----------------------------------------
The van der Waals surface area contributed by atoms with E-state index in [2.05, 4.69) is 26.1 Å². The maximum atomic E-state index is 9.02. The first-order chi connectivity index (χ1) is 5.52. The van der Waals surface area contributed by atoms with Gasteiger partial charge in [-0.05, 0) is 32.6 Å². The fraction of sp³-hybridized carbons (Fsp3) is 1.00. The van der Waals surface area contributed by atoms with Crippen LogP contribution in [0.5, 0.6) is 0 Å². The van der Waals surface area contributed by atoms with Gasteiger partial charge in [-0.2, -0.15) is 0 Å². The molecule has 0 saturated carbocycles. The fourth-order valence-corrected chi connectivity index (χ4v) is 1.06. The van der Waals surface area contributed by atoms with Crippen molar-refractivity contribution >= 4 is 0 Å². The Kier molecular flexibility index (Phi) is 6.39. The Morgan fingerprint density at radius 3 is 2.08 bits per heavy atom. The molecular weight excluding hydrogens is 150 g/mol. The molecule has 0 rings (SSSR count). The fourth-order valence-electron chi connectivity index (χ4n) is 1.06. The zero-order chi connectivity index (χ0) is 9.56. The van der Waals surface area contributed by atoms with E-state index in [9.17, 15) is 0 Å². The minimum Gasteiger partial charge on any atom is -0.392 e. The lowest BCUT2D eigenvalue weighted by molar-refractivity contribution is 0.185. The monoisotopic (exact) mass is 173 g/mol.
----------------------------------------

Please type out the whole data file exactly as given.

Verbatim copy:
The van der Waals surface area contributed by atoms with E-state index in [2.05, 4.69) is 26.1 Å². The maximum atomic E-state index is 9.02. The first-order chi connectivity index (χ1) is 5.52. The van der Waals surface area contributed by atoms with Gasteiger partial charge in [-0.05, 0) is 32.6 Å². The fraction of sp³-hybridized carbons (Fsp3) is 1.00. The van der Waals surface area contributed by atoms with Crippen LogP contribution in [0.5, 0.6) is 0 Å². The van der Waals surface area contributed by atoms with Gasteiger partial charge in [-0.2, -0.15) is 0 Å². The molecule has 0 saturated carbocycles. The fourth-order valence-corrected chi connectivity index (χ4v) is 1.06. The van der Waals surface area contributed by atoms with Crippen molar-refractivity contribution >= 4 is 0 Å². The Kier molecular flexibility index (Phi) is 6.39. The Morgan fingerprint density at radius 3 is 2.08 bits per heavy atom. The molecular weight excluding hydrogens is 150 g/mol. The molecule has 0 rings (SSSR count). The fourth-order valence-electron chi connectivity index (χ4n) is 1.06. The zero-order chi connectivity index (χ0) is 9.56. The van der Waals surface area contributed by atoms with E-state index in [9.17, 15) is 0 Å². The minimum Gasteiger partial charge on any atom is -0.392 e. The lowest BCUT2D eigenvalue weighted by molar-refractivity contribution is 0.185. The monoisotopic (exact) mass is 173 g/mol.